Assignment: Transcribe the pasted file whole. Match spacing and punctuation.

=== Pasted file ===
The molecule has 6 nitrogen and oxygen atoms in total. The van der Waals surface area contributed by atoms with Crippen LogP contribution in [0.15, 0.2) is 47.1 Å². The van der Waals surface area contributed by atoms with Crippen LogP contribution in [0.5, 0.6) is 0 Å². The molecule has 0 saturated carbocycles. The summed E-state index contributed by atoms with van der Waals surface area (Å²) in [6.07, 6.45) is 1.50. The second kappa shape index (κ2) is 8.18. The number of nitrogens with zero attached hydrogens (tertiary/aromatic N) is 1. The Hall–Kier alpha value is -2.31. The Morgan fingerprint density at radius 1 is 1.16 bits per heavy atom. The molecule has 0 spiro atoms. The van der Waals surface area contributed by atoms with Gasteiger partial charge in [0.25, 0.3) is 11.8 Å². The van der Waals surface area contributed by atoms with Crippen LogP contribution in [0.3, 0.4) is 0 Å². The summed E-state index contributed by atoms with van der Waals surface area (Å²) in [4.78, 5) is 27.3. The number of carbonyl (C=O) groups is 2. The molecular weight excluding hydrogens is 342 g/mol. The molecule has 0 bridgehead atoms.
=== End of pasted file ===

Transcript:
The molecule has 6 nitrogen and oxygen atoms in total. The van der Waals surface area contributed by atoms with Crippen LogP contribution in [0.15, 0.2) is 47.1 Å². The van der Waals surface area contributed by atoms with Crippen LogP contribution in [0.5, 0.6) is 0 Å². The molecule has 0 saturated carbocycles. The summed E-state index contributed by atoms with van der Waals surface area (Å²) in [6.07, 6.45) is 1.50. The second kappa shape index (κ2) is 8.18. The number of nitrogens with zero attached hydrogens (tertiary/aromatic N) is 1. The Hall–Kier alpha value is -2.31. The Morgan fingerprint density at radius 1 is 1.16 bits per heavy atom. The molecule has 0 spiro atoms. The van der Waals surface area contributed by atoms with Gasteiger partial charge in [0.25, 0.3) is 11.8 Å². The van der Waals surface area contributed by atoms with Crippen LogP contribution in [0.3, 0.4) is 0 Å². The summed E-state index contributed by atoms with van der Waals surface area (Å²) in [4.78, 5) is 27.3. The number of carbonyl (C=O) groups is 2. The molecular weight excluding hydrogens is 342 g/mol. The molecule has 0 bridgehead atoms.